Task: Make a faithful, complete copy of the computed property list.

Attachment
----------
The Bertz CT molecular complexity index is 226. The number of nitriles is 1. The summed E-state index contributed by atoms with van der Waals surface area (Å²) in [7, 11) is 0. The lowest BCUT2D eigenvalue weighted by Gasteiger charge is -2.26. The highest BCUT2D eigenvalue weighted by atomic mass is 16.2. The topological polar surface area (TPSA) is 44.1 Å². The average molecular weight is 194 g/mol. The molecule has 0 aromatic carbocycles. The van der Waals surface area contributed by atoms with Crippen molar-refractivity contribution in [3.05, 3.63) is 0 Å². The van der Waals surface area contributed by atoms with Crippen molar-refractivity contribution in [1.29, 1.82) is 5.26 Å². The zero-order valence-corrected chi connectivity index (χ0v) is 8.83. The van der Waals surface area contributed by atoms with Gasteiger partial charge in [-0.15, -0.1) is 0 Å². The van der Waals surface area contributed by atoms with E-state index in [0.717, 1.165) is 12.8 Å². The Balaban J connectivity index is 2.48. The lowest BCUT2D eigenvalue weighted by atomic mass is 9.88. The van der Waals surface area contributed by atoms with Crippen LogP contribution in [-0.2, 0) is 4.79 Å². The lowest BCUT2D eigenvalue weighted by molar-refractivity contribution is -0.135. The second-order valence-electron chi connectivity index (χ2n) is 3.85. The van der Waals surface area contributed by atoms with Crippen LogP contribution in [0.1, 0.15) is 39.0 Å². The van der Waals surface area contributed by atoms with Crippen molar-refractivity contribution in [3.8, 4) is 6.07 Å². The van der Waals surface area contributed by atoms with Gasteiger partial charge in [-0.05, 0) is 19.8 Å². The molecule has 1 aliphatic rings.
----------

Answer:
The Bertz CT molecular complexity index is 226. The number of nitriles is 1. The summed E-state index contributed by atoms with van der Waals surface area (Å²) in [7, 11) is 0. The lowest BCUT2D eigenvalue weighted by Gasteiger charge is -2.26. The highest BCUT2D eigenvalue weighted by atomic mass is 16.2. The topological polar surface area (TPSA) is 44.1 Å². The average molecular weight is 194 g/mol. The molecule has 0 aromatic carbocycles. The van der Waals surface area contributed by atoms with Crippen molar-refractivity contribution in [3.05, 3.63) is 0 Å². The van der Waals surface area contributed by atoms with Crippen molar-refractivity contribution in [1.29, 1.82) is 5.26 Å². The zero-order valence-corrected chi connectivity index (χ0v) is 8.83. The van der Waals surface area contributed by atoms with Gasteiger partial charge in [-0.15, -0.1) is 0 Å². The van der Waals surface area contributed by atoms with E-state index in [0.717, 1.165) is 12.8 Å². The Balaban J connectivity index is 2.48. The lowest BCUT2D eigenvalue weighted by atomic mass is 9.88. The van der Waals surface area contributed by atoms with Crippen LogP contribution in [-0.2, 0) is 4.79 Å². The lowest BCUT2D eigenvalue weighted by molar-refractivity contribution is -0.135. The second-order valence-electron chi connectivity index (χ2n) is 3.85. The van der Waals surface area contributed by atoms with Crippen LogP contribution in [0.1, 0.15) is 39.0 Å². The van der Waals surface area contributed by atoms with Crippen molar-refractivity contribution in [3.8, 4) is 6.07 Å². The van der Waals surface area contributed by atoms with Gasteiger partial charge in [-0.05, 0) is 19.8 Å². The molecule has 1 aliphatic rings.